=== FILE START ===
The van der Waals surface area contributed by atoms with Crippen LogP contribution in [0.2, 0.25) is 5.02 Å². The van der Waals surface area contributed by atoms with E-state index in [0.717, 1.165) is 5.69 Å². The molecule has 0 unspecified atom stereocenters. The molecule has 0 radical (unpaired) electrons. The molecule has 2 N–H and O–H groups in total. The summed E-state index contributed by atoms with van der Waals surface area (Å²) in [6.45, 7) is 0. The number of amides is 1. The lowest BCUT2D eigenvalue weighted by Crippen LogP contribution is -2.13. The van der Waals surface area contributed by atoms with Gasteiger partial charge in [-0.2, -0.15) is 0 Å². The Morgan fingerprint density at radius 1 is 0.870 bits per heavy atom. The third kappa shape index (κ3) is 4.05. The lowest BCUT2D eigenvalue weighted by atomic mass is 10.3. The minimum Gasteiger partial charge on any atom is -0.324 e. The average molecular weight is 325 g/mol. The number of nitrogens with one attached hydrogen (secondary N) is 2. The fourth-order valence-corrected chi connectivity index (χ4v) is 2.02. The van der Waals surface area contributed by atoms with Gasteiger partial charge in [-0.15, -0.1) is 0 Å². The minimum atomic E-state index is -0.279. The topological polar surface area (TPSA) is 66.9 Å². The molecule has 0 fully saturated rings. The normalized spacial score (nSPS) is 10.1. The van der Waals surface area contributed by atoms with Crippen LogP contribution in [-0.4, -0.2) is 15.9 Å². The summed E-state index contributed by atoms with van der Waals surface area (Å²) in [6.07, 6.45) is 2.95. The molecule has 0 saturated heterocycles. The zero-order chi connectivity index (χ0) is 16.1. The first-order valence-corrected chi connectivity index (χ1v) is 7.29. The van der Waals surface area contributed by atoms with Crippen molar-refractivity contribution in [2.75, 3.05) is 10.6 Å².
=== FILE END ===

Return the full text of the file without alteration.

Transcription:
The van der Waals surface area contributed by atoms with Crippen LogP contribution in [0.2, 0.25) is 5.02 Å². The van der Waals surface area contributed by atoms with E-state index in [0.717, 1.165) is 5.69 Å². The molecule has 0 unspecified atom stereocenters. The molecule has 0 radical (unpaired) electrons. The molecule has 2 N–H and O–H groups in total. The summed E-state index contributed by atoms with van der Waals surface area (Å²) in [6.45, 7) is 0. The number of amides is 1. The lowest BCUT2D eigenvalue weighted by Crippen LogP contribution is -2.13. The van der Waals surface area contributed by atoms with Gasteiger partial charge in [-0.2, -0.15) is 0 Å². The Morgan fingerprint density at radius 1 is 0.870 bits per heavy atom. The third kappa shape index (κ3) is 4.05. The lowest BCUT2D eigenvalue weighted by atomic mass is 10.3. The minimum Gasteiger partial charge on any atom is -0.324 e. The average molecular weight is 325 g/mol. The number of nitrogens with one attached hydrogen (secondary N) is 2. The fourth-order valence-corrected chi connectivity index (χ4v) is 2.02. The van der Waals surface area contributed by atoms with Gasteiger partial charge in [-0.15, -0.1) is 0 Å². The minimum atomic E-state index is -0.279. The topological polar surface area (TPSA) is 66.9 Å². The molecule has 0 fully saturated rings. The normalized spacial score (nSPS) is 10.1. The van der Waals surface area contributed by atoms with Crippen LogP contribution in [-0.4, -0.2) is 15.9 Å². The summed E-state index contributed by atoms with van der Waals surface area (Å²) in [6.07, 6.45) is 2.95. The molecule has 0 saturated heterocycles. The zero-order chi connectivity index (χ0) is 16.1. The first-order valence-corrected chi connectivity index (χ1v) is 7.29. The van der Waals surface area contributed by atoms with Crippen molar-refractivity contribution in [2.75, 3.05) is 10.6 Å².